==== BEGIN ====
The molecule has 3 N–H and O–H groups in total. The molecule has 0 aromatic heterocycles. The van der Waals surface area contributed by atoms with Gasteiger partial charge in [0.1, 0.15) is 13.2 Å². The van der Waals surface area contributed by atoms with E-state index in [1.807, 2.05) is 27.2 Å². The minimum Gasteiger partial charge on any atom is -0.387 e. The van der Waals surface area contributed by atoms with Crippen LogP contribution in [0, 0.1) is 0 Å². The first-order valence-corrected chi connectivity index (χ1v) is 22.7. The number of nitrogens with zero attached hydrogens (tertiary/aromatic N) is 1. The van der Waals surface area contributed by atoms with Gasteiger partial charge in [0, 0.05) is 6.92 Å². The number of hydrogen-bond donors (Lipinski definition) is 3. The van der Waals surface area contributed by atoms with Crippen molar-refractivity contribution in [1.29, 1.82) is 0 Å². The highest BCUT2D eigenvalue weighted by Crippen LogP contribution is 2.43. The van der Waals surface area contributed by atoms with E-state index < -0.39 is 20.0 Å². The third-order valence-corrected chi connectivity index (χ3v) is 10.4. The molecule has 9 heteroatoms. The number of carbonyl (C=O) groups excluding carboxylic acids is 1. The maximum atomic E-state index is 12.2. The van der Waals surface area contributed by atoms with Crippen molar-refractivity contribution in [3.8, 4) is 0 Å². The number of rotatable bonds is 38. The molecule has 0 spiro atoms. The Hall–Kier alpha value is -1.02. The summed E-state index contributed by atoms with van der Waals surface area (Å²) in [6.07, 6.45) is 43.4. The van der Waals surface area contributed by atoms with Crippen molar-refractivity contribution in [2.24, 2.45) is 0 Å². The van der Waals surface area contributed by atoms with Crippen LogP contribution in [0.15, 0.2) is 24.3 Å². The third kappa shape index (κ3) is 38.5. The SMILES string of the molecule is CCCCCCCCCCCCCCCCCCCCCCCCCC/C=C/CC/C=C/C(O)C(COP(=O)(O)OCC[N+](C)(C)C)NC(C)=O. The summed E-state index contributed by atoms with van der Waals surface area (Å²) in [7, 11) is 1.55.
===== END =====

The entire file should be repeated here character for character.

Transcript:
The molecule has 3 N–H and O–H groups in total. The molecule has 0 aromatic heterocycles. The van der Waals surface area contributed by atoms with Gasteiger partial charge in [0.1, 0.15) is 13.2 Å². The van der Waals surface area contributed by atoms with E-state index in [1.807, 2.05) is 27.2 Å². The minimum Gasteiger partial charge on any atom is -0.387 e. The van der Waals surface area contributed by atoms with Crippen LogP contribution in [0, 0.1) is 0 Å². The first-order valence-corrected chi connectivity index (χ1v) is 22.7. The number of nitrogens with zero attached hydrogens (tertiary/aromatic N) is 1. The van der Waals surface area contributed by atoms with Gasteiger partial charge in [0, 0.05) is 6.92 Å². The number of hydrogen-bond donors (Lipinski definition) is 3. The van der Waals surface area contributed by atoms with Crippen molar-refractivity contribution in [1.29, 1.82) is 0 Å². The highest BCUT2D eigenvalue weighted by Crippen LogP contribution is 2.43. The van der Waals surface area contributed by atoms with E-state index < -0.39 is 20.0 Å². The third-order valence-corrected chi connectivity index (χ3v) is 10.4. The molecule has 9 heteroatoms. The number of carbonyl (C=O) groups excluding carboxylic acids is 1. The maximum atomic E-state index is 12.2. The van der Waals surface area contributed by atoms with Crippen molar-refractivity contribution in [3.8, 4) is 0 Å². The number of rotatable bonds is 38. The molecule has 0 spiro atoms. The Hall–Kier alpha value is -1.02. The summed E-state index contributed by atoms with van der Waals surface area (Å²) in [6.07, 6.45) is 43.4. The van der Waals surface area contributed by atoms with Crippen molar-refractivity contribution in [2.24, 2.45) is 0 Å². The van der Waals surface area contributed by atoms with Crippen LogP contribution in [0.15, 0.2) is 24.3 Å². The third kappa shape index (κ3) is 38.5. The SMILES string of the molecule is CCCCCCCCCCCCCCCCCCCCCCCCCC/C=C/CC/C=C/C(O)C(COP(=O)(O)OCC[N+](C)(C)C)NC(C)=O. The summed E-state index contributed by atoms with van der Waals surface area (Å²) in [7, 11) is 1.55.